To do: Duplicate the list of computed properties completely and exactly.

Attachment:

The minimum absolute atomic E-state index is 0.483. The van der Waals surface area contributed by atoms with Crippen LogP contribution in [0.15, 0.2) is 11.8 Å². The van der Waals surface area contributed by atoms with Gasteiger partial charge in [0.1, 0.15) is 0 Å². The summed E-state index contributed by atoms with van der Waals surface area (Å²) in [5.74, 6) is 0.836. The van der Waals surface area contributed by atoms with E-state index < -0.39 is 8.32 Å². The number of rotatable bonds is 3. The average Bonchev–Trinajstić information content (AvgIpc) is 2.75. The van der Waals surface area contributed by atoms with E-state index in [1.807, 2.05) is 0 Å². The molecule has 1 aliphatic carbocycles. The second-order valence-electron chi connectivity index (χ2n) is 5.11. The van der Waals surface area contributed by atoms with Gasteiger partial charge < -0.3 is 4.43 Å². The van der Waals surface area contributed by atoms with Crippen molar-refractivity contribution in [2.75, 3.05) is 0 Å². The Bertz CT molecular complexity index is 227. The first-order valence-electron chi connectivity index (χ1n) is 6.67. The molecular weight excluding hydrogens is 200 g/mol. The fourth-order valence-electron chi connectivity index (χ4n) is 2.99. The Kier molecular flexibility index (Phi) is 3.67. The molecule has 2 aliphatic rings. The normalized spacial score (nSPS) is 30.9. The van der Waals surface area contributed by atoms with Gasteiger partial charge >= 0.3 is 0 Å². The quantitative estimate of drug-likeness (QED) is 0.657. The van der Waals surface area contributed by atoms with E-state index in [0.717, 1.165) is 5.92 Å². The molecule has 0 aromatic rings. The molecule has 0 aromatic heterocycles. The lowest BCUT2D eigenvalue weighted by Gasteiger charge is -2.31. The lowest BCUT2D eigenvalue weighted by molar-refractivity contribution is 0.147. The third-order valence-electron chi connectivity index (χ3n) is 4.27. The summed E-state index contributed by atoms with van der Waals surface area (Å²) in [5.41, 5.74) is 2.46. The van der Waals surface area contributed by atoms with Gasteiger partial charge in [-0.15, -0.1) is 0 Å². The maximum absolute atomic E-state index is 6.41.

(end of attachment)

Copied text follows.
The minimum absolute atomic E-state index is 0.483. The van der Waals surface area contributed by atoms with Crippen LogP contribution in [0.15, 0.2) is 11.8 Å². The van der Waals surface area contributed by atoms with Gasteiger partial charge in [0.1, 0.15) is 0 Å². The summed E-state index contributed by atoms with van der Waals surface area (Å²) in [5.74, 6) is 0.836. The van der Waals surface area contributed by atoms with E-state index < -0.39 is 8.32 Å². The number of rotatable bonds is 3. The average Bonchev–Trinajstić information content (AvgIpc) is 2.75. The van der Waals surface area contributed by atoms with E-state index in [1.807, 2.05) is 0 Å². The molecule has 1 aliphatic carbocycles. The second-order valence-electron chi connectivity index (χ2n) is 5.11. The van der Waals surface area contributed by atoms with Gasteiger partial charge < -0.3 is 4.43 Å². The van der Waals surface area contributed by atoms with Crippen molar-refractivity contribution in [2.75, 3.05) is 0 Å². The Bertz CT molecular complexity index is 227. The first-order valence-electron chi connectivity index (χ1n) is 6.67. The molecular weight excluding hydrogens is 200 g/mol. The fourth-order valence-electron chi connectivity index (χ4n) is 2.99. The Kier molecular flexibility index (Phi) is 3.67. The molecule has 2 aliphatic rings. The normalized spacial score (nSPS) is 30.9. The van der Waals surface area contributed by atoms with Gasteiger partial charge >= 0.3 is 0 Å². The quantitative estimate of drug-likeness (QED) is 0.657. The van der Waals surface area contributed by atoms with E-state index in [0.717, 1.165) is 5.92 Å². The molecule has 0 aromatic rings. The molecule has 0 aromatic heterocycles. The lowest BCUT2D eigenvalue weighted by Gasteiger charge is -2.31. The lowest BCUT2D eigenvalue weighted by molar-refractivity contribution is 0.147. The third-order valence-electron chi connectivity index (χ3n) is 4.27. The summed E-state index contributed by atoms with van der Waals surface area (Å²) in [5.41, 5.74) is 2.46. The van der Waals surface area contributed by atoms with Gasteiger partial charge in [-0.15, -0.1) is 0 Å². The maximum absolute atomic E-state index is 6.41.